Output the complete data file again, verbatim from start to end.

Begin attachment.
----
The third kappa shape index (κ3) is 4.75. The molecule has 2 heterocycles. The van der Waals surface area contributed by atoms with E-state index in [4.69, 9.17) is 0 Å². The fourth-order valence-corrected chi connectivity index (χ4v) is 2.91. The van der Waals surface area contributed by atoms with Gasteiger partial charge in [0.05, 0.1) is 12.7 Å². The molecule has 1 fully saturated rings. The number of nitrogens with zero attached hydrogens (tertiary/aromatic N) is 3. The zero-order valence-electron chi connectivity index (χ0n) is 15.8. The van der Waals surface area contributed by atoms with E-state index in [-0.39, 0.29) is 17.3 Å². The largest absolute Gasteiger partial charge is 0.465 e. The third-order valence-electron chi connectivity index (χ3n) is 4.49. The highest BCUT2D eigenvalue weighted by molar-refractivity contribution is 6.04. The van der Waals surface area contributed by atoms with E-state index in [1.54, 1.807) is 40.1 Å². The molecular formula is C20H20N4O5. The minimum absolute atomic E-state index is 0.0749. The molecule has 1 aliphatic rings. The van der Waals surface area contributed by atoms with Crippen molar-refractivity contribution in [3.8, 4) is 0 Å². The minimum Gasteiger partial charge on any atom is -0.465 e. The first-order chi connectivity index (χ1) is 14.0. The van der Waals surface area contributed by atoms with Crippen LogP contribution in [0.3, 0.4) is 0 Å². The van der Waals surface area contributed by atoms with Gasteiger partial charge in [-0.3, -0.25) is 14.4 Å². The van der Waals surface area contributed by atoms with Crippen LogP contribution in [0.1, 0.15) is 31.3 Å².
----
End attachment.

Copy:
The third kappa shape index (κ3) is 4.75. The molecule has 2 heterocycles. The van der Waals surface area contributed by atoms with E-state index in [4.69, 9.17) is 0 Å². The fourth-order valence-corrected chi connectivity index (χ4v) is 2.91. The van der Waals surface area contributed by atoms with Gasteiger partial charge in [0.05, 0.1) is 12.7 Å². The molecule has 1 fully saturated rings. The number of nitrogens with zero attached hydrogens (tertiary/aromatic N) is 3. The zero-order valence-electron chi connectivity index (χ0n) is 15.8. The van der Waals surface area contributed by atoms with E-state index in [-0.39, 0.29) is 17.3 Å². The largest absolute Gasteiger partial charge is 0.465 e. The third-order valence-electron chi connectivity index (χ3n) is 4.49. The highest BCUT2D eigenvalue weighted by molar-refractivity contribution is 6.04. The van der Waals surface area contributed by atoms with E-state index in [1.54, 1.807) is 40.1 Å². The molecular formula is C20H20N4O5. The minimum absolute atomic E-state index is 0.0749. The molecule has 1 aliphatic rings. The van der Waals surface area contributed by atoms with Crippen molar-refractivity contribution in [3.8, 4) is 0 Å². The minimum Gasteiger partial charge on any atom is -0.465 e. The first-order chi connectivity index (χ1) is 14.0. The van der Waals surface area contributed by atoms with Crippen LogP contribution in [0.3, 0.4) is 0 Å². The van der Waals surface area contributed by atoms with Gasteiger partial charge in [-0.3, -0.25) is 14.4 Å². The van der Waals surface area contributed by atoms with Crippen LogP contribution in [0.1, 0.15) is 31.3 Å².